Before moving on to the next photo, please do observe how my friend’s scarf is perfectly kept in place. Seemingly held by invisible fairies? The women in Iran had techniques — defying the laws of physics and gravity and slipperiness — which enabled them to wear their headscarf just so and have it remain in place. Meanwhile, yours truly had to fuss and muss and ineptly do and re-do my scarf’s knot or else pull it forward as it slipped at every opportune and inopportune moment.
Now I have a few more stories and pix from my Iranian odyssey coming up in just a bit and right below, but first, I’m going to go on a tangent and get on a soap box. TLDR? (No, no, please stay and do read!) Here, have some yummy Persian food served by this poised and friendly Iranian chef at a popular self-service restaurant in Tehran to fortify you while I take a teeny tiny detour and rant a bit.
The Tangent and the Soapbox
Even though I go on and on around here chirping about the beauty and glory of the Persian food and culture and people like a naively oblivious Disney cartoon character, I’m keenly aware that for an awful lot of folks their mental image of Iran and Iranians comes from the mass media and if so, they probably harbor extremely negative ideas about the country and its people. Aside from a desire to preserve my lovely mom’s recipes, the main reason I started this blog and have had the motivation to merrily chug along is an attempt to do my bit in helping balance a frustratingly tilted perception that at best is myopic, and at worst, is dangerously unfair to a culture that is ancient and remains a rich and beautiful one and to a people that are friendly, hospitable, and nice (just ask Anthony Bourdain!) thus leading to (excuse my language) ignorant yet sadly prevalent prejudice. Ignorance such as some people even actually wondering: Do Iranians have a sense of humor? Do Iranians laugh?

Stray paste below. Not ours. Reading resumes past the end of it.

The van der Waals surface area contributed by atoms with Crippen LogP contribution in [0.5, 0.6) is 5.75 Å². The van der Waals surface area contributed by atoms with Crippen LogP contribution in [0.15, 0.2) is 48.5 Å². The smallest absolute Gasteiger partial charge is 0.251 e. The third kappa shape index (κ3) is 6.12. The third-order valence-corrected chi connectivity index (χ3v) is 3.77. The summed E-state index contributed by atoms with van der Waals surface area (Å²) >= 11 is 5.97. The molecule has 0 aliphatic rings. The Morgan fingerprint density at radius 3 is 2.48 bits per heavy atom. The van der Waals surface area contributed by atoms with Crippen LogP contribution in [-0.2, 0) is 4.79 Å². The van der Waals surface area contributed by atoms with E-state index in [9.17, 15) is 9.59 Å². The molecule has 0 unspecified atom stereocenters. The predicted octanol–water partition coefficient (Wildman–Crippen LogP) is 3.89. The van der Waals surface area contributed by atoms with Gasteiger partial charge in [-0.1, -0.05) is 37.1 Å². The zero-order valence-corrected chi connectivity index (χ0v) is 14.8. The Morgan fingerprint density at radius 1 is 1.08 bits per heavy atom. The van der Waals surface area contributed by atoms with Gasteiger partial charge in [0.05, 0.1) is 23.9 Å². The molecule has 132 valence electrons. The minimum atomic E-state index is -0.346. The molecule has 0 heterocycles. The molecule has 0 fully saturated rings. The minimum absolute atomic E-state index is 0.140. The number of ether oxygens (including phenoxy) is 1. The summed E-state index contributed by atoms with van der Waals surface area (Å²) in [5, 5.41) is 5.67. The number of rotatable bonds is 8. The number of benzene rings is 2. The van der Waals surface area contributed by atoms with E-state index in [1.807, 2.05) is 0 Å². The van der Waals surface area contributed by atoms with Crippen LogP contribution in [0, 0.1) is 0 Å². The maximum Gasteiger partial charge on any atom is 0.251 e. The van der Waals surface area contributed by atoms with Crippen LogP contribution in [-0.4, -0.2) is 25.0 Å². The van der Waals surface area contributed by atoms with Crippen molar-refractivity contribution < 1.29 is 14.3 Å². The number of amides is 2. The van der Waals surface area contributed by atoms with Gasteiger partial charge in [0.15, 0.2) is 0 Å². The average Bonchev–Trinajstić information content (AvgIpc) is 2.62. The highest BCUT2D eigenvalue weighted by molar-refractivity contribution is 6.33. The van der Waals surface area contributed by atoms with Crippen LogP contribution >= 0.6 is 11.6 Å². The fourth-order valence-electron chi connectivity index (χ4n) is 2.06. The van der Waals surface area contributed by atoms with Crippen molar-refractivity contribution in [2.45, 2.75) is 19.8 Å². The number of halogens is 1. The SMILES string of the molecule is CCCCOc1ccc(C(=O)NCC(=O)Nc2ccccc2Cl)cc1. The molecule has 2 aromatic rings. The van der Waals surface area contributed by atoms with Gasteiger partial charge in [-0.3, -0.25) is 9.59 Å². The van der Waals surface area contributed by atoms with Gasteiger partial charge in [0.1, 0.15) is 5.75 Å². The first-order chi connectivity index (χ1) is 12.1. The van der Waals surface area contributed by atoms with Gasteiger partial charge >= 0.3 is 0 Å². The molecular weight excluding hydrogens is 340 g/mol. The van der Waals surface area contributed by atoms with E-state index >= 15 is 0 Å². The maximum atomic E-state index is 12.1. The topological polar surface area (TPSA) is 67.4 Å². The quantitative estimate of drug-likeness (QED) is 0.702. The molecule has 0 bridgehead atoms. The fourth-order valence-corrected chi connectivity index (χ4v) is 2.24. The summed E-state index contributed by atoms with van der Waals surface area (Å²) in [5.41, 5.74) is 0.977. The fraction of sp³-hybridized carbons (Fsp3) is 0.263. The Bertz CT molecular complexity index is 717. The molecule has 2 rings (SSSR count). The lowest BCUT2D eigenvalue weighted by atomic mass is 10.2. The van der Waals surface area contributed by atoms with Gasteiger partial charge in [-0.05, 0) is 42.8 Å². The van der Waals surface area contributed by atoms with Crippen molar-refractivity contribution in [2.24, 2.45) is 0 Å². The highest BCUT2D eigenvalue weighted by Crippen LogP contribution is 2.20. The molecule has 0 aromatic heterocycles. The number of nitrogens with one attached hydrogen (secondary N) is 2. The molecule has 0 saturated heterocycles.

If you think those are absurd questions I can only say that I wish it were so. A year or so ago, I was listening to a podcast Dinner Party Download (one of my very favorite radio programs – you should totally check out their episodes) interview with Marjan Satrapi — the artist and filmmaker behind Persepolis — the groundbreaking autobiograhical graphic novel series and the Oscar-nominated animated film — where she mentioned how someone once came up to her and said that before reading her books she didn’t think that Iranians had a sense of humor or laughed. Here’s a transcript of that part of the segment:
Dinner Party Download: Turning to Iran and the way it’s perceived by people, Westerners, me included, we typically hear very little about Iran. What do you find about Iran that people are surprised by?